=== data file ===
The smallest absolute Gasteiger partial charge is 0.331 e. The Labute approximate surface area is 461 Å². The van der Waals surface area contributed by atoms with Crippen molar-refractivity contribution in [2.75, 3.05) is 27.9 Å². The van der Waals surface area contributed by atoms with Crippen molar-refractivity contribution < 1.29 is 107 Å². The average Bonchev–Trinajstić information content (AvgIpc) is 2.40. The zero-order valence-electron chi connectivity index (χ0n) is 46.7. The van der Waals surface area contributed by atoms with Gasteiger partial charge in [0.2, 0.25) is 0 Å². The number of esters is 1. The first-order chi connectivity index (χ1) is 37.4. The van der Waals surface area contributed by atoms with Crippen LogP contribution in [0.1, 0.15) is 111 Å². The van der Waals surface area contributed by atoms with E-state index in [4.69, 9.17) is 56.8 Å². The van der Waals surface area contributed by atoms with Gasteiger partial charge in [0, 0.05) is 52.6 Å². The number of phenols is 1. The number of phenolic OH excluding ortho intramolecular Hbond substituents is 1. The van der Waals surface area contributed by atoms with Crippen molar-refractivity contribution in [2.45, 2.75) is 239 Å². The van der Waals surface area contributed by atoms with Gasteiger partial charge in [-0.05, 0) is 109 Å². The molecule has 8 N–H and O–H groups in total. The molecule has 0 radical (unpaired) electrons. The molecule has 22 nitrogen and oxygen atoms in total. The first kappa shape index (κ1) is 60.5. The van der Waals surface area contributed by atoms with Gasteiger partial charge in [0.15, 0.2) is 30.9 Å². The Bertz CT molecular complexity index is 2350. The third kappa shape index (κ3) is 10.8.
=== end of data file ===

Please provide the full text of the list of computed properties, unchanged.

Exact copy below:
The smallest absolute Gasteiger partial charge is 0.331 e. The Labute approximate surface area is 461 Å². The van der Waals surface area contributed by atoms with Crippen molar-refractivity contribution in [2.75, 3.05) is 27.9 Å². The van der Waals surface area contributed by atoms with Crippen molar-refractivity contribution < 1.29 is 107 Å². The average Bonchev–Trinajstić information content (AvgIpc) is 2.40. The zero-order valence-electron chi connectivity index (χ0n) is 46.7. The van der Waals surface area contributed by atoms with Gasteiger partial charge in [0.2, 0.25) is 0 Å². The number of esters is 1. The first-order chi connectivity index (χ1) is 37.4. The van der Waals surface area contributed by atoms with Crippen LogP contribution in [0.1, 0.15) is 111 Å². The van der Waals surface area contributed by atoms with E-state index in [4.69, 9.17) is 56.8 Å². The van der Waals surface area contributed by atoms with Gasteiger partial charge in [0, 0.05) is 52.6 Å². The number of phenols is 1. The number of phenolic OH excluding ortho intramolecular Hbond substituents is 1. The van der Waals surface area contributed by atoms with Crippen molar-refractivity contribution in [2.45, 2.75) is 239 Å². The van der Waals surface area contributed by atoms with Gasteiger partial charge in [-0.05, 0) is 109 Å². The molecule has 8 N–H and O–H groups in total. The molecule has 0 radical (unpaired) electrons. The molecule has 22 nitrogen and oxygen atoms in total. The first kappa shape index (κ1) is 60.5. The van der Waals surface area contributed by atoms with Gasteiger partial charge in [0.15, 0.2) is 30.9 Å². The Bertz CT molecular complexity index is 2350. The third kappa shape index (κ3) is 10.8.